In a similar way, Glen Cook’s book Darkwar is about how someone becomes an evil overlord. Cook makes me feel sympathetic to her and also to the “good guys” trying to stop her from evil overlording the world.

    Many people like David Eddings’ Belgariad series. I don’t. There’s the young boy who’s really the King but hidden from the Evil Overlord. Our hero sets out with the Magnificent Seven Samurai (warning: TV Tropes link) to get the Magic Whatzit from the Evil Overlord. Eddings’ characters are one dimensional tropes acting in stereotypical ways. The world building is mediocre (the various cultures have remained completely static for thousands of years) with several cultures being impractical (a medieval culture is ruled by idiots and that’s not hyperbole, they are unintelligent). Eddings’ only redeeming feature is he can write dialog. His unrealistic characters talk in real ways.

    I do like Joe Abercrombie’s books. They’re character driven rather than plot driven and I cared about the characters. Abercrombie lampshades many boilerplate fantasy situations. For instance, a party led by the First Mage (official title) takes a perilous journey to retrieve the Magic Whatzit. They get to the right place and it isn’t there. So they have an equally perilous return journey empty handed.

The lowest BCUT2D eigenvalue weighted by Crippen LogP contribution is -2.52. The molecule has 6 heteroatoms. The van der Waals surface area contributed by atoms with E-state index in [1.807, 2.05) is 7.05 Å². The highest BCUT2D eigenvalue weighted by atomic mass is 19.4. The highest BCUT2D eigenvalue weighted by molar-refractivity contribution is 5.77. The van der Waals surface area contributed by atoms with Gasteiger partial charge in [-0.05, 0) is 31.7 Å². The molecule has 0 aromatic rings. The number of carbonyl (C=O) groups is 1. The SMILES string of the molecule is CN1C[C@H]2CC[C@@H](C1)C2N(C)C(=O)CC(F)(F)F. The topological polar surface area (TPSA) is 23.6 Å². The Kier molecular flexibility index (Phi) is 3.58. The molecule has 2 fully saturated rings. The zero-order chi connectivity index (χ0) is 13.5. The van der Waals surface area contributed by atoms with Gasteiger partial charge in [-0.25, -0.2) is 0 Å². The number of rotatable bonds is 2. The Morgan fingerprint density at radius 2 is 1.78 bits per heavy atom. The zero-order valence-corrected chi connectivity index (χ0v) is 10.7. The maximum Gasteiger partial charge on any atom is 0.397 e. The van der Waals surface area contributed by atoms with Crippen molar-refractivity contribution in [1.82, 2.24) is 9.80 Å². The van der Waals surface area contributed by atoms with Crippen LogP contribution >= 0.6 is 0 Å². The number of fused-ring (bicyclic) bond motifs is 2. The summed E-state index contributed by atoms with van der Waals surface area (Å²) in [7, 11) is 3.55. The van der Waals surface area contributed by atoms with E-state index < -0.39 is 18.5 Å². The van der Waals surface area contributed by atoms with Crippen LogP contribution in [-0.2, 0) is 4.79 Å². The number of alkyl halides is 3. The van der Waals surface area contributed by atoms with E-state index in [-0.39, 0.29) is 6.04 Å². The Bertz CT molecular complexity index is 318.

I look for fantasy and science fiction to have interesting characters acting in reasonable ways. I want to care about what happens to the characters. I want the world building to appear rational and practical. If the writing isn’t technically proficient then I stop reading (I cannot read Terry Goodkind because he does not write the English good). Lastly I want to be entertained.

  23. Rob Grigjanis says

    “Seed Stock” is a Herbert ecology-themed short story which made a powerful impression on me when I first read it, maybe 40 years ago. It’s online, but I hesitate to link because copyright (?).

  24. =8)-DX says

    Dune was good (sand dune ecology? Desert survival? Religion just being a method to inculcate the proles with primers for a future support of political and genetic manipulation? YAY!)

    The rest were crap (the jihad happened) and the prequels were worse than crap. They were carp. “CARP” Combined Arms Rectal Profusion.

    The only post Dune, Dune-related franchise that was good, was the PC game Dune 2, which was a precursor (or participant in) to future real time strategy games such as Warcraft and Starcraft.

    Nuff said. The rest is just cosplay and fan-fiction.